The Food and Drug Administration (“FDA”) issued a notice last week seeking public comment and consumer research data in support of the agency’s initiative to improve the usefulness of nutrition information provided to consumers at the point-of-purchase, including through front-of-package (“FOP”) labeling and shelf tags in retail stores (“FOP initiative”). FDA’s request for information comes while a related study by the Institutes of Medicine (“IOM”) remains pending. The IOM Committee on Examination of Front-of-Package Nutrition Rating Systems and Symbols currently is evaluating scientific evidence concerning the nutrition information and ranking systems that currently are used by food manufacturers and retailers for FOP labeling, shelf tags, and other food marketing purposes.
The FDA notice states that the goal of the agency’s FOP labeling initiative is to “maximize the number of consumers who readily notice, understand, and use point-of-purchase information to make more nutritious choices for themselves and their families.” To that end, FDA is establishing a docket which will allow interested parties an opportunity to provide consumer research data concerning FOP labeling and other information that may be helpful to the agency.
In its evaluation of FOP labeling issues and options, FDA seeks to support and advance the public health and consumer education objectives established under the Nutrition Labeling and Education Act (“NLEA”), enacted in 1990. The FDA notice indicates that the NLEA was designed to inform consumers about the nutritional value of food in a manner that enables consumers to make healthy food choices as part of an overall public health promotion strategy aimed at reducing diet-related disease risks. The FDA notice reinforces the agency’s commitment to the pubic health policy objectives of the NLEA, noting Commissioner Margaret Hamburg’s recent statement suggesting that the need for consumers to have “ready access to reliable information about the calorie and nutrient content of foods” may have grown in importance in recent years, in view of U.S. trends concerning the increased prevalence of obesity and other diet-related diseases.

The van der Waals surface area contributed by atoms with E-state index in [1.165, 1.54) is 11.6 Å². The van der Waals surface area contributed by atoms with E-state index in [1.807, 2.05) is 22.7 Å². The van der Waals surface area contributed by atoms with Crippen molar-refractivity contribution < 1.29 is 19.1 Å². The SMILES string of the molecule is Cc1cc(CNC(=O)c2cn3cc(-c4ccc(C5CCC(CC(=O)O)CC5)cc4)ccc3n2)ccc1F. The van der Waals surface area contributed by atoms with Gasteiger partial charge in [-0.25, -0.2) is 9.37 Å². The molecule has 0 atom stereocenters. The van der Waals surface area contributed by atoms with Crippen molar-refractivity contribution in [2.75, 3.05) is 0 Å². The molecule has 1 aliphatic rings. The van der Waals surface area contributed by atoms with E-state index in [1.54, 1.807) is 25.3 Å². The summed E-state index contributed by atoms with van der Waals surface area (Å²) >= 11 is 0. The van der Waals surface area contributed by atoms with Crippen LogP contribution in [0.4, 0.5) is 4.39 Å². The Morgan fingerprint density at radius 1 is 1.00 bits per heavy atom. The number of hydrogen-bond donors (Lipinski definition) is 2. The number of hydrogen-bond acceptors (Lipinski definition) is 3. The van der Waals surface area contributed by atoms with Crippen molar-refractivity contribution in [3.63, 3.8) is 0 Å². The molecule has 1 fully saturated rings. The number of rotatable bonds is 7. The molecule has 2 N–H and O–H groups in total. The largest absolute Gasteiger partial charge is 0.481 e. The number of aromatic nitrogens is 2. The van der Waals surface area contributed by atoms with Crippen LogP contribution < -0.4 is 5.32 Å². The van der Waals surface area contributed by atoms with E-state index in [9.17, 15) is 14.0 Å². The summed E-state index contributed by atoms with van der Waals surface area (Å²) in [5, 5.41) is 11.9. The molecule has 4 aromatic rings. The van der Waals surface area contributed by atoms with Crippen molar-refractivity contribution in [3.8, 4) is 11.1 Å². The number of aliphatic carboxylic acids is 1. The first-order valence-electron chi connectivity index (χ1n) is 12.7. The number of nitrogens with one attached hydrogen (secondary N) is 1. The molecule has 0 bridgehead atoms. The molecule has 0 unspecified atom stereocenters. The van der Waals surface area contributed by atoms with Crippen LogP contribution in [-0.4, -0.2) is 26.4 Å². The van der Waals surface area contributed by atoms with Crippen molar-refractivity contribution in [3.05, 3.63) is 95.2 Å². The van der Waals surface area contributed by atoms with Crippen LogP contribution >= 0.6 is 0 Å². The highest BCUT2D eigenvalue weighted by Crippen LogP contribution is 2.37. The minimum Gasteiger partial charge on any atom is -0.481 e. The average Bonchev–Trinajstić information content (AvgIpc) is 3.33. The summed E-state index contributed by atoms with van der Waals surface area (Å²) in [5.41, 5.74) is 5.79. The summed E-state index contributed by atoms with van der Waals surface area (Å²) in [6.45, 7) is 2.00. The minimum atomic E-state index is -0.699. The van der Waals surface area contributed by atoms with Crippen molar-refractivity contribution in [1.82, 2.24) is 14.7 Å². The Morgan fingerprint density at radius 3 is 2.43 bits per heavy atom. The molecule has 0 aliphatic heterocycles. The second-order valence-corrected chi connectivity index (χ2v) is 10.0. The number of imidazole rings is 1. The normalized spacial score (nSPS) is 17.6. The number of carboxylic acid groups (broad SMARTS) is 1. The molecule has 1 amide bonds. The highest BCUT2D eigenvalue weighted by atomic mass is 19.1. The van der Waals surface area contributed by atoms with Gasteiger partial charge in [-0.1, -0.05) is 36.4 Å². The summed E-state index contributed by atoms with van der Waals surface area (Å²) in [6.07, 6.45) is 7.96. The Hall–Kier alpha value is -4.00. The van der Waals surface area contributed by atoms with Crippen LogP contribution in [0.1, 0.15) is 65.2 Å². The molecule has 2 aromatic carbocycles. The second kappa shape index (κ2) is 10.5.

The notice states that FDA and USDA currently are working with public and private stakeholders to develop a voluntary FOP nutrition label that is driven by sound nutrition criteria, consumer research and design expertise. Per the notice, research should be designed to support the choice of an FOP label that will achieve the criteria for success, including to “increase the proportion of consumers who readily notice, understand, and use the available information to make more nutritious choices for themselves and their families, and thereby prevent or reduce obesity and other diet-related chronic disease.” The FDA notice specifically requests research data and other information addressing the following matters:
- Data and information on the extent to which consumers notice, use, and understand nutrition symbols on front-of-pack labeling of food packages or on shelf tags in retail stores;
Research assessing and comparing the effectiveness of particular possible approaches to front-of-pack labeling;
Graphic design, marketing, and advertising data and information that can inform and guide the development of better point-of-purchase nutrition information; and
The extent to which point-of-purchase nutrition information may affect decisions by food manufacturers to reformulate products.